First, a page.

Last Night at Shea
I was rather frustrated to see the New York Mets hold an on-line lottery to earn the right to buy not only Opening Day tickets but also seats for the Subway Series at the same time. That meant a ton of Yankees fans entered a lottery that skewed the chances for us diehard fans. As a result, the Greenbergers went 0 for 9.
Until Thursday. Remarkably, the three game series that started Friday had not entirely sold out so just before dinner, Deb received an e-mail from the Mets saying her name came up in a second chance lottery drawing. She wasted no time in ordering three tickets for the Sunday night game, the only day we were free. We then waited for Robbie to come home from college on Friday to share the good news.
Yesterday, we left at 5:30 figuring there’d be traffic as we got to the Whitestone Bridge. Well, first there was such incredible volume on 95 in Connecticut, Deb sat there muttering, “We’re doomed.” It didn’t help that as we crawled through the state, the traffic reports were already talking about volume building on the bridge and at all approaches to Shea.
On the other hand, we arrived 1:17 after departure (according to son) which was not bad at all. The bridge and Whitestone Expressway weren’t all that crowded, and we found parking near enough to the stadium so it wasn’t annoying. We took our seats in the upper deck, out in right field, and enjoyed the setting sun, the building cool breeze and the activity all around us.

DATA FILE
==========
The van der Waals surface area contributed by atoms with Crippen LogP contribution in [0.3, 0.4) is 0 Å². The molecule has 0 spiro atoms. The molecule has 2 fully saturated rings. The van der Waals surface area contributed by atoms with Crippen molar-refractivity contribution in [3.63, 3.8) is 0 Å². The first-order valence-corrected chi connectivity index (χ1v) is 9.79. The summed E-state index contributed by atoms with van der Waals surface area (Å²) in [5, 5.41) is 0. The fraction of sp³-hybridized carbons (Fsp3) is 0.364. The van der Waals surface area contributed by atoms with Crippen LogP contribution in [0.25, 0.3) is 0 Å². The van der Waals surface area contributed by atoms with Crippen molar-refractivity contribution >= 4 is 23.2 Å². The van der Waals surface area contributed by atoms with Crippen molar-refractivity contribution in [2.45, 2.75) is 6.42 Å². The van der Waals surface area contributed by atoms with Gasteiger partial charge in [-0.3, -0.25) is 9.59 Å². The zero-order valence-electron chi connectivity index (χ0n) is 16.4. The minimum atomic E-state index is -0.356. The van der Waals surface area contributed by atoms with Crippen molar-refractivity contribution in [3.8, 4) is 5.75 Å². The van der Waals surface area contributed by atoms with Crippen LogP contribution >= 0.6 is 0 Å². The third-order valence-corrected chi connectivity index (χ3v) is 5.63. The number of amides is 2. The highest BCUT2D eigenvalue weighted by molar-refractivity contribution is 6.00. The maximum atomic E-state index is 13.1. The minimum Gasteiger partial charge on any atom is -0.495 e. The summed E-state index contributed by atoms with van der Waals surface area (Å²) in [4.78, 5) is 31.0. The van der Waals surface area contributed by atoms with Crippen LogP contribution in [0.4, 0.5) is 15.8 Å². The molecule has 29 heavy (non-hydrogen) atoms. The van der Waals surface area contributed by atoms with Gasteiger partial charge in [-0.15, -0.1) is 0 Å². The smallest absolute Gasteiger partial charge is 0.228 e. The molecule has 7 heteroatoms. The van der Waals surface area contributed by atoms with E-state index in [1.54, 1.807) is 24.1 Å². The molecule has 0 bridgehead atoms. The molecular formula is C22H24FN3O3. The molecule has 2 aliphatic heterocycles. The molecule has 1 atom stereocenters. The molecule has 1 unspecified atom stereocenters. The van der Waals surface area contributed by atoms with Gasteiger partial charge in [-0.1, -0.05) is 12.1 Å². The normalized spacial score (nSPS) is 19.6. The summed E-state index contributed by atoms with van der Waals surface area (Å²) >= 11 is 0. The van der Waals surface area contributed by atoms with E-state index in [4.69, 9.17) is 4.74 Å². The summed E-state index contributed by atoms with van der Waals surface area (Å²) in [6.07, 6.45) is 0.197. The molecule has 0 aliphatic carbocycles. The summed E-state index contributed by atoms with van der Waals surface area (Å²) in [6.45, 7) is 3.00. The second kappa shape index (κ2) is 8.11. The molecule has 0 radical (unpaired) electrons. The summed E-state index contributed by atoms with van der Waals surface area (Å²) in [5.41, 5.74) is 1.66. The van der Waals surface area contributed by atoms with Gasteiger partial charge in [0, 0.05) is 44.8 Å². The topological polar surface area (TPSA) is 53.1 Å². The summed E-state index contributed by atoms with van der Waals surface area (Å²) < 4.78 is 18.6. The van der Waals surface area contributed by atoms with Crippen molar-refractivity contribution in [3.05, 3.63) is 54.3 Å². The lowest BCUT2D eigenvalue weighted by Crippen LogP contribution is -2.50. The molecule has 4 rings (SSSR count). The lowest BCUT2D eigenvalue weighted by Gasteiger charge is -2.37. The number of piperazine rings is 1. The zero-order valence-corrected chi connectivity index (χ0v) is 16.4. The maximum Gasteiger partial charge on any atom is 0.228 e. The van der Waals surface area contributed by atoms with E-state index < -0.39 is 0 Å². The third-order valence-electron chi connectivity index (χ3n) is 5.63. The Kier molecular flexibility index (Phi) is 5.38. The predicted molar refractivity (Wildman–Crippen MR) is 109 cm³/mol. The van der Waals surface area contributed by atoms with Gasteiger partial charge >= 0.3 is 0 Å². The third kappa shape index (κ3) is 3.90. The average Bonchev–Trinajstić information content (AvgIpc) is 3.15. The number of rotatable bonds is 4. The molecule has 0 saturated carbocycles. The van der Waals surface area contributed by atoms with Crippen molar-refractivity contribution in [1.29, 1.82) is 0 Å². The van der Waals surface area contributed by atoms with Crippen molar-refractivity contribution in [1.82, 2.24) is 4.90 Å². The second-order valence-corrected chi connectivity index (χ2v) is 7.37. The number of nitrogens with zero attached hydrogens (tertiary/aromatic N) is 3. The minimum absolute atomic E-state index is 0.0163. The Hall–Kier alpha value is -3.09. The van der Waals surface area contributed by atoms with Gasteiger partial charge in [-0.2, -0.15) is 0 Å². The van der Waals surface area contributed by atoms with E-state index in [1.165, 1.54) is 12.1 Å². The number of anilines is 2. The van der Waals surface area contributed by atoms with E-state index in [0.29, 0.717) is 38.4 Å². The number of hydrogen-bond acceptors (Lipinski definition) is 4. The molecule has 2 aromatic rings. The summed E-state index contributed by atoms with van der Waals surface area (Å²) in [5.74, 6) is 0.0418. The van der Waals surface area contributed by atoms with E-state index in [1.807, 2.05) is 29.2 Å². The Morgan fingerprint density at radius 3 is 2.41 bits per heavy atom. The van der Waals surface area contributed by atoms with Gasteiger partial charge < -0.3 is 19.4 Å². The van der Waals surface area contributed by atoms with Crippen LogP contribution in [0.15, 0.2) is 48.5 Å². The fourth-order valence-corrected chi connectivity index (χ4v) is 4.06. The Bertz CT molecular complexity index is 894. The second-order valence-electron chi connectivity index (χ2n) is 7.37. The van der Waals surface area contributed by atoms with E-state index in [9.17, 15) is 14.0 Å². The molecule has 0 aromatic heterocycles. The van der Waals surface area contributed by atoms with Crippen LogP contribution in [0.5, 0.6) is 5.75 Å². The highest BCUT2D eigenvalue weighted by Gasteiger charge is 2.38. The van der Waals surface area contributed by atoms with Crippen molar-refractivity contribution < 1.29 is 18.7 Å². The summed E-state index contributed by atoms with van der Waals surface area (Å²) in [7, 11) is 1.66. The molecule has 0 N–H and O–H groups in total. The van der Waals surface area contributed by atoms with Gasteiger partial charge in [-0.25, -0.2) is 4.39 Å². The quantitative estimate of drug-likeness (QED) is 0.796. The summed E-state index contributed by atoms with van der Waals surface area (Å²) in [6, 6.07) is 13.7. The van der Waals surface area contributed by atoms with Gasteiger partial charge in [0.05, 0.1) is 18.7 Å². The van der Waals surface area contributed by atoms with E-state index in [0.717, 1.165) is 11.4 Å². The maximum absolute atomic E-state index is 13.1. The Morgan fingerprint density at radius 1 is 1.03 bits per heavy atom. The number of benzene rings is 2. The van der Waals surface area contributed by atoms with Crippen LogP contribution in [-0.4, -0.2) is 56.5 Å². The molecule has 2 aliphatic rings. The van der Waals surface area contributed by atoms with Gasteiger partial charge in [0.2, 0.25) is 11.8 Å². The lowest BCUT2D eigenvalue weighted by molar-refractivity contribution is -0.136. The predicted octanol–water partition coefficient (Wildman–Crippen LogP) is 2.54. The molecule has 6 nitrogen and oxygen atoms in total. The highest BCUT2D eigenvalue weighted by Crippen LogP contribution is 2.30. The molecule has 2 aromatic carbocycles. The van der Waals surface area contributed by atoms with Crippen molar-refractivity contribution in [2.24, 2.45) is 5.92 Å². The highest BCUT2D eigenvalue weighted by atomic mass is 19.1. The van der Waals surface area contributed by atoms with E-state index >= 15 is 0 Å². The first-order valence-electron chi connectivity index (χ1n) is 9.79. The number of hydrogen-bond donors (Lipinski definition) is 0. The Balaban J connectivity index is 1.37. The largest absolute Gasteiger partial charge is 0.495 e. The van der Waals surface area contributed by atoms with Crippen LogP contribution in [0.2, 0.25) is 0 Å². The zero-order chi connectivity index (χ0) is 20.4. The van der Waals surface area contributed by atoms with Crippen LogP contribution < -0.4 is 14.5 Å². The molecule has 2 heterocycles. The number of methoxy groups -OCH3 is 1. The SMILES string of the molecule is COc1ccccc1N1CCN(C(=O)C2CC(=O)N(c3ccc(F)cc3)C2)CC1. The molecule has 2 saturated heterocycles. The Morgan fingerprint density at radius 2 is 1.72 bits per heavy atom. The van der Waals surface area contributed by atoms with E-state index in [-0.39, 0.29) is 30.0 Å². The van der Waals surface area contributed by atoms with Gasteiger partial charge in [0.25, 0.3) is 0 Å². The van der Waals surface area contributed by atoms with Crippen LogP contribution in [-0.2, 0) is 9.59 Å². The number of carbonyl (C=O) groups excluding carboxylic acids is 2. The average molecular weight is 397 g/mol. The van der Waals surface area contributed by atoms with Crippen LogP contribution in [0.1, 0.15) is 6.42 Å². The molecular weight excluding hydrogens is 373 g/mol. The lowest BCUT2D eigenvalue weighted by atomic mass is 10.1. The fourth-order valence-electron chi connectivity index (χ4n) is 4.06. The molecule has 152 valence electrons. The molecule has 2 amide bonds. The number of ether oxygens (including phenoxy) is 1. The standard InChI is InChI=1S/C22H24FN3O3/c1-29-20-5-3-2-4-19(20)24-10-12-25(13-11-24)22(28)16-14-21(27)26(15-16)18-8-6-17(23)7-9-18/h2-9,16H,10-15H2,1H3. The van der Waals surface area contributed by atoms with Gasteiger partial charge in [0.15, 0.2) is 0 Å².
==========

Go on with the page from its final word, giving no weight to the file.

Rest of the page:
We were cautiously optimistic, what with the Mets having won the first two games and the Yanks starting yet another rookie pitcher. However, history has proven that the Mets struggle against rookie pitchers for the first time. It’s a given. Sure enough, this 22 year-old, Tyler Clippard, looked great. He had command, threw a lot of first strike pitches and didn’t let himself get rattled.
John Maine, on the other hand, for the second game in a row couldn’t seem to find the strike zone. His strike to walk ratio was horrible and he couldn’t get anyone out. The Yankees’ bats finally woke up on a night when they had good pitching and together, they clubbed out six runs, holding the Mets to two.
Meantime, way above us, the Yankees’ supporters and Mets’ advocates began good-natured catcalling and chanting. By the fifth, though, things started to turn ugly and people were standing and watching as a crowd went from words to deeds. Apparently, since I could see none of it, chanting gave way to some food and full cups of beer being tossed. It got bad enough that some fifteen people were escorted away by security. Not long after, another scuffle broke out in the same area so more people left and this time NYPD officers came with stadium security. When another handful of people left, our area was ringed with uniformed people. And a third incident occurred. Robbie says he lost count around thirty people leaving the game.
Here’s the question: you paid $30-35 for the ticket, $14 to park, $7 apiece for the beer. Why waste all that, miss seeing the game and let yourself get so blotto you lose self-control? As it was, people all around stopped watching the game to catch a glimpse of the melee.
We remained where we were, watching, rooting, scoring and making the most of a forgettable night for the home team. They didn’t win. It was a shame.